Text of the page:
Mental health disorders are medical conditions that interfere with a person’s functioning in the world, or interfere with or disrupt his or her thoughts, feelings, or ability to relate to other people. While frequently stigmatized, they are in fact very common and are treatable. It is estimated that 26.2% of U.S. adults suffer from a diagnosable mental disorder each year. Approximately 6% of the adult population suffers from a serious mental illness. 5 to 9% of children have a serious mental disorder. The President’s New Freedom Commission of Mental Health (2003) estimated that the annual economic cost of mental illnesses is $79 billion, of which $63 billion is the loss of productivity of the affected individuals.
Mental illnesses can affect anyone. People of all ages, races, classes, or religions can suffer from a mental illness. Mental disorders are the leading cause of disability among people aged 15-44 in the U.S.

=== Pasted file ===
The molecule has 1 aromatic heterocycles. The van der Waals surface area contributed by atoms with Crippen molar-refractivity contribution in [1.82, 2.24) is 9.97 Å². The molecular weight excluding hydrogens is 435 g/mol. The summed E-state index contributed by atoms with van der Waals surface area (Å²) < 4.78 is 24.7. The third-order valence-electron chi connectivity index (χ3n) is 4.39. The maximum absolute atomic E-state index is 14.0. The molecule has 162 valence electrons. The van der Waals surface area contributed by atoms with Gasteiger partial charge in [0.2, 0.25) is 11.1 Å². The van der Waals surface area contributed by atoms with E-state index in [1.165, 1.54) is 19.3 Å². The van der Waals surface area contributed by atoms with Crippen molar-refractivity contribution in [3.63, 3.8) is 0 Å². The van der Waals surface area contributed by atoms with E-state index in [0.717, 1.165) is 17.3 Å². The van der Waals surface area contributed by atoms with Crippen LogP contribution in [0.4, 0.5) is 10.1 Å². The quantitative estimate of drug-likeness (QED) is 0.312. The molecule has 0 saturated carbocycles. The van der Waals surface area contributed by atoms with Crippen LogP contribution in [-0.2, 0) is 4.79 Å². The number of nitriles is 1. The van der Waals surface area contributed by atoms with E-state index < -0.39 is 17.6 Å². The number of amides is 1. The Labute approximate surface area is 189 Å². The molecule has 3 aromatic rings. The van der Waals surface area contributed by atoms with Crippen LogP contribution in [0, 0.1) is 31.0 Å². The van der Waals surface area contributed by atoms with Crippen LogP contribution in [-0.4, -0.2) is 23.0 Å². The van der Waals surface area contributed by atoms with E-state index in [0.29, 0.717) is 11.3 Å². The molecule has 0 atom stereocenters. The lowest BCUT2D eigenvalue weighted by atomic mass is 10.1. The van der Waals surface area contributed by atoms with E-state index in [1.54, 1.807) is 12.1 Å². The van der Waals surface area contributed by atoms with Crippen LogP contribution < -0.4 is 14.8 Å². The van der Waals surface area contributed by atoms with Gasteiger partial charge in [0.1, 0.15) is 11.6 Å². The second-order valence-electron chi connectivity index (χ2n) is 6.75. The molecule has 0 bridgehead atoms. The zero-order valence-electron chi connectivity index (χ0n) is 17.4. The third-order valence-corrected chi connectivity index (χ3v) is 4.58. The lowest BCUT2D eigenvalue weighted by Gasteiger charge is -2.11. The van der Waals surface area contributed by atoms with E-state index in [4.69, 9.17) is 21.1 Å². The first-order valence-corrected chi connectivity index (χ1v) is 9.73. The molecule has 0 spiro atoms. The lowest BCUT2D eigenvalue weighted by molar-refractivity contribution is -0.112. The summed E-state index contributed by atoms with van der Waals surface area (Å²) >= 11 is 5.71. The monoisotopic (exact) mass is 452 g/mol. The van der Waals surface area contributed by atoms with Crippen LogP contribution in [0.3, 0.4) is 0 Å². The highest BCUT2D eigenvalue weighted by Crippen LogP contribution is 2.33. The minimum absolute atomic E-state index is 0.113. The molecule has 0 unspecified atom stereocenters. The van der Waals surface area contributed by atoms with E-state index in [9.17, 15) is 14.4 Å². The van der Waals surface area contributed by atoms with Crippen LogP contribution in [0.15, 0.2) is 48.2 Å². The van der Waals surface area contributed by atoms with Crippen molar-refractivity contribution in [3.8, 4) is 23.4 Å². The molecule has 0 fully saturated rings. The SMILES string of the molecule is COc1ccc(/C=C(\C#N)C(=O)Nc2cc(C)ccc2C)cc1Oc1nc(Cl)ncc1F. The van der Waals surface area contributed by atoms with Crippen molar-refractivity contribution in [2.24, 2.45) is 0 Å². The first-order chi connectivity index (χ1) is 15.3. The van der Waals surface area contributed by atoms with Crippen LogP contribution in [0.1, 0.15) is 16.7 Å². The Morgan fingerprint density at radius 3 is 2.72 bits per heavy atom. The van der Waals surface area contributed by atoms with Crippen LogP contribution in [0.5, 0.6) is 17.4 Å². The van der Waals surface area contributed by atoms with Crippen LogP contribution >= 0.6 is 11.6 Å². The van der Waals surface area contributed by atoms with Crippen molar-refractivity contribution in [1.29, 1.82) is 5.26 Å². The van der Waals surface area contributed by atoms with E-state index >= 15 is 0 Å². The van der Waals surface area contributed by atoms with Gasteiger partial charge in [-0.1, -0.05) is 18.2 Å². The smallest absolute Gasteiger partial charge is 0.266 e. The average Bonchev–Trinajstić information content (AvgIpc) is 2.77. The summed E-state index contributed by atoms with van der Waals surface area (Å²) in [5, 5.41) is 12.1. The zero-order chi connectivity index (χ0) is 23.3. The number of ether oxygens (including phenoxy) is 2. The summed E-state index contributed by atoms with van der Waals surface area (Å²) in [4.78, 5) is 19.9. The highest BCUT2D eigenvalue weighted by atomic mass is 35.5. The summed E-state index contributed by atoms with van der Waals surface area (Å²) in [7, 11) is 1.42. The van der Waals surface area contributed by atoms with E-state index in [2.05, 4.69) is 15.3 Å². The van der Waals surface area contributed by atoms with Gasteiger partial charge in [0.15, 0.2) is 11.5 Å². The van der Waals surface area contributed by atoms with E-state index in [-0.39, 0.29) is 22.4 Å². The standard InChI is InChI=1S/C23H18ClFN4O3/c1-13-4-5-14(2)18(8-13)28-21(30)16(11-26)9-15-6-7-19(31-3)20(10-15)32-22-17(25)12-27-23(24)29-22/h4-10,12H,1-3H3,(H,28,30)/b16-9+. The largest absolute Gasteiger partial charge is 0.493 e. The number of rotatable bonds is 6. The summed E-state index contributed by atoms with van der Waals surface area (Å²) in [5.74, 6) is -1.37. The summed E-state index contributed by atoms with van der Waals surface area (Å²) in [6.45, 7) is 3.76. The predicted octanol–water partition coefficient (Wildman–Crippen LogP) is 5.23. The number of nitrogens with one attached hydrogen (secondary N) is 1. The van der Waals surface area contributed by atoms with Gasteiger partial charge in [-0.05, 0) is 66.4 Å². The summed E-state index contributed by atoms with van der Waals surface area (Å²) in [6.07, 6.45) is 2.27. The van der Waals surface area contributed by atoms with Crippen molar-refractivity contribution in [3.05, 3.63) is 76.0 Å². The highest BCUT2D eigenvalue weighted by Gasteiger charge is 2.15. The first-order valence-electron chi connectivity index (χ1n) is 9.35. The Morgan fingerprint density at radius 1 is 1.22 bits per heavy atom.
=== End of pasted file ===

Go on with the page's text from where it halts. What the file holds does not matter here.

Mental illnesses are treatable, and the treatments—both medications and various types of “talk therapy” and other psychosocial interventions—are considered highly effective. Most people will experience a significant reduction of their symptoms and an improvement in their quality of life when their illness is treated.
Serious mental illnesses include schizophrenia, bipolar disorder, major depressive disorder, obsessive compulsive disorder, post traumatic stress disorder, panic disorder, and borderline personality disorder. Approximately 35,000 people commit suicide annually, 90% of whom have a history of mental illness. Adults with serious mental illness die 25 years younger than other Americans. Less than one-third of people with a diagnosable mental illness receive treatment. Delay of treatment frequently has negative consequences and increases the likelihood of disability.
For some people, including many of homeless people who receive services from OPCC, their mental illness is severe and persistent, and may be lifelong. While this mental illness may not be curable, mental health treatment can help a person gain an understanding of the origins of their mental distress, and to enable the person to develop strategies to manage his or her illness and minimize his or her symptoms, so that the person may live with satisfaction, achievement and independence, and in a manner that does not cause harm to self or others.